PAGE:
Masi Fateh Be started working as a house maid in our house in 1994. My youngest sister, now a student of third year in a medical college, had just born when Masi joined us. She worked for almost two decades in our house. She was more like a family member. We would call her Masi (aunt) or Masi Fateh Be. We would sometimes call her Aunty
In those twenty years, no coin was found missing, jewellery remained untouched, no food was stolen. Such was her level of honesty. Masi lived near our house. She was a poor relative of a family friend, who recommended her name to my mother. Masi had a son and a daughter. Despite having a growing daughter, Masi was never tempted to steal even a hair pin from our house. My mother paid her in time and also supplemented the salary with seasonal clothes and cash bonuses on festivals.
Little was known about Masi’s husband. When we were young, we only knew that he was a wanderer who passed his time on tombs and shrines. He would desert Masi for months. One such desertion was so long that Masi had all the reasons to believe that he had died. Masi borrowed money from my mother and arranged for her husband’s Qul. She bought clothes for the local Maulvi and also donated some money to the mullah so that he prays for the departed soul of her husband. After just two months of the Qul ritual, her husband reappeared in her life.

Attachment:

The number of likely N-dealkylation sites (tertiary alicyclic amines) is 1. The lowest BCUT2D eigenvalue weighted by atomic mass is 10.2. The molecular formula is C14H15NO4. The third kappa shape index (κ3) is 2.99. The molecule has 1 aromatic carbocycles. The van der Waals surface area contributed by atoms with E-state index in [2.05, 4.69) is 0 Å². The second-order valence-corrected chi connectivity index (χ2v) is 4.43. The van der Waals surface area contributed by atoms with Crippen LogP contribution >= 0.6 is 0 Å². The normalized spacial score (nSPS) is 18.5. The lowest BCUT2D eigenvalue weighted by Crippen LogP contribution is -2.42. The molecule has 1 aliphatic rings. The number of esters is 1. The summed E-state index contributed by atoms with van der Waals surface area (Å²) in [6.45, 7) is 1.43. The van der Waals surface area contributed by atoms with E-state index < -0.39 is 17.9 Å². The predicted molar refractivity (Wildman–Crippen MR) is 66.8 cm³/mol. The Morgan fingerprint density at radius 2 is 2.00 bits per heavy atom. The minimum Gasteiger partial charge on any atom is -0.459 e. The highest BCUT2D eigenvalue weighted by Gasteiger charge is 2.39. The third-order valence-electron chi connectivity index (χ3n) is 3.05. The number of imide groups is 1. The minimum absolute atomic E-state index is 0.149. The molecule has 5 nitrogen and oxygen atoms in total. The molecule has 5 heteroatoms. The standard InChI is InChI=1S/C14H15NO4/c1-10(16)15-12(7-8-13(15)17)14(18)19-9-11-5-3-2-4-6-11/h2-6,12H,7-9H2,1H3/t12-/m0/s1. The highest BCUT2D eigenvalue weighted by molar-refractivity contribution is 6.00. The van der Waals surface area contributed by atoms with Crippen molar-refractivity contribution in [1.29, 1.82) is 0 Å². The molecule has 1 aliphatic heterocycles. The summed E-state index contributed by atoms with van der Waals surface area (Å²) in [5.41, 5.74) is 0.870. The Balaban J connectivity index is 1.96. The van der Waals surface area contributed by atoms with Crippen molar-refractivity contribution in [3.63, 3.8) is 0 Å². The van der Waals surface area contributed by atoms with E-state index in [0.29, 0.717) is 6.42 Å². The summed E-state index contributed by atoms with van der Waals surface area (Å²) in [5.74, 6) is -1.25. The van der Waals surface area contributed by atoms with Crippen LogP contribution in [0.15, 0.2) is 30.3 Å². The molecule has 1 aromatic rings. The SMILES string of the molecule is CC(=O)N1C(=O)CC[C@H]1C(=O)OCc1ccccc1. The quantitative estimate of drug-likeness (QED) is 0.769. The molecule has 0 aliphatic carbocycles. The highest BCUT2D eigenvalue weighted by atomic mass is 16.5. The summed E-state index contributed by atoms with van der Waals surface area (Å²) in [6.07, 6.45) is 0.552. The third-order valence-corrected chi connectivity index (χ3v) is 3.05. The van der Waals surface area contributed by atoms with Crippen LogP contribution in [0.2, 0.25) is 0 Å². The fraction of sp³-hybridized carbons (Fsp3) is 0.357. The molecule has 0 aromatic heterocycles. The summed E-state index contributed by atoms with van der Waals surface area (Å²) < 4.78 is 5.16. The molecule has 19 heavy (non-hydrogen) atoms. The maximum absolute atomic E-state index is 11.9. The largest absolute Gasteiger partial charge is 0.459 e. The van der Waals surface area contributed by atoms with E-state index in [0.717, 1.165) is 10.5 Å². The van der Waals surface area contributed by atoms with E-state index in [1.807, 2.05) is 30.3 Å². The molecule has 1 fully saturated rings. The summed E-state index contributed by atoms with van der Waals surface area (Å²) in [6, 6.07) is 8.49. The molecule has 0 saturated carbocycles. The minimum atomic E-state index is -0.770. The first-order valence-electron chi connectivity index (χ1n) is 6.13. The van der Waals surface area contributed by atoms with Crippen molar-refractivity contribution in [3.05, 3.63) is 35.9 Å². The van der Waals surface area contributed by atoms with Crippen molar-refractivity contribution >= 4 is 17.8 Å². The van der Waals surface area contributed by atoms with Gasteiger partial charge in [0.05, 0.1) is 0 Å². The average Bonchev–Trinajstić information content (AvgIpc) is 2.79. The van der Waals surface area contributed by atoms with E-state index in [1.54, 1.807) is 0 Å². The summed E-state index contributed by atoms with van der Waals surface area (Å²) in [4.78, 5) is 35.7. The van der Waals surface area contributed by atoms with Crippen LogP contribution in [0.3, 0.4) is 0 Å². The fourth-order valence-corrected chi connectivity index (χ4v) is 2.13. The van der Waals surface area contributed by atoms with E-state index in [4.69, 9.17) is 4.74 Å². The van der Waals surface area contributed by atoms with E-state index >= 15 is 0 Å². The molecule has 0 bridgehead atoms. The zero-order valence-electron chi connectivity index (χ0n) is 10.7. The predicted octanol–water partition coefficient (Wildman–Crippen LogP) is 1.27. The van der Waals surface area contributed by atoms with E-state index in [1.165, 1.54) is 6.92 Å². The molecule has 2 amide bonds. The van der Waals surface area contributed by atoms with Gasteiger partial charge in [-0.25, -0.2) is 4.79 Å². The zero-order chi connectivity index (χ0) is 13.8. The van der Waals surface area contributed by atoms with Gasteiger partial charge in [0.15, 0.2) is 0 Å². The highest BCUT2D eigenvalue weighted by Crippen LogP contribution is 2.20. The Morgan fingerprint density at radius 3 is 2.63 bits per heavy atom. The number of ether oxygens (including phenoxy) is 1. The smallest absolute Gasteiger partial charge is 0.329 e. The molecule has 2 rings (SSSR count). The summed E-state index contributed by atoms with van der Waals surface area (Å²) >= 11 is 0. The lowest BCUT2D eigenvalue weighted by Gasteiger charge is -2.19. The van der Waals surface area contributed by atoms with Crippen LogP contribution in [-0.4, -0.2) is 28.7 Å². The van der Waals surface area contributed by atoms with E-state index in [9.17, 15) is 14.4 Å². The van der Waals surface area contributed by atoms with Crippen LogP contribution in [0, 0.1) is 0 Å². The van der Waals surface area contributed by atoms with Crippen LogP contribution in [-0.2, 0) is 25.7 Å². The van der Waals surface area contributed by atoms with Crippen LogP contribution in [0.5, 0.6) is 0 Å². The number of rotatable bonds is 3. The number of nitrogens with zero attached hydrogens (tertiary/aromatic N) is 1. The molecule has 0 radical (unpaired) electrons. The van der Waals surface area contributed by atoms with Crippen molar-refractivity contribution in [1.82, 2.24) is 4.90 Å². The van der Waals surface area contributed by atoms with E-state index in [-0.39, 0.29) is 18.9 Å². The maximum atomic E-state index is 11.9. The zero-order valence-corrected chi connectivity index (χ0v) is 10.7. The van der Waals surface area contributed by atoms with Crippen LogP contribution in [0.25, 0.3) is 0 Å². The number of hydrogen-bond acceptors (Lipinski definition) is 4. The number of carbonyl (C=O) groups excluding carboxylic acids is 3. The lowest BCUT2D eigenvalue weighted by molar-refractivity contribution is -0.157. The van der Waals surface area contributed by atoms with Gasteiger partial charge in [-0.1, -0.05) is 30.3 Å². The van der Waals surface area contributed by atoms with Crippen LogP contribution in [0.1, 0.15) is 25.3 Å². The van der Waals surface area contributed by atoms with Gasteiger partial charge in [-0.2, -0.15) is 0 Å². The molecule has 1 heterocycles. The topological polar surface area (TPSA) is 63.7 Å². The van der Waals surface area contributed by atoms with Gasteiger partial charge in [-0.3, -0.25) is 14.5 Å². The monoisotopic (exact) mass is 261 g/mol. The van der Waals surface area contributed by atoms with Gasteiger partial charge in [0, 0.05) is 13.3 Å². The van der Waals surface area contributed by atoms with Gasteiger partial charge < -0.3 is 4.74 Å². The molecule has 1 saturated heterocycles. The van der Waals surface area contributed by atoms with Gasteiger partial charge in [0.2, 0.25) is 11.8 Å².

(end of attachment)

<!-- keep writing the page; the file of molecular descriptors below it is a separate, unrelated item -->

The next desertion was so long that Masi forgot her husband’s earlier desertion, Qul and reappearance; and again spent a good deal of money on the second Qul. Masi’s husband again reappeared. After that Masi never bothered to arrange for the eternal peace of her ‘departed’ husband.
When Masi became too old to work, my mother retired her with a monthly pension of half of her pay. Masi would also get seasonal clothes and cash money on festivals.
My mother promised her gold earings on my wedding. She was offered to take the gold jewellery or its equivalent price. Masi preferred bling bling.
She remained loyal to our family through our good times and bad times. She breathed her last a week before this Eid. Everyone in the house was sad. My aunts, who live abroad, called my mother and offered their condolences. Masi is survived by her son, a barber with a large number of kids and her daughter with two kids.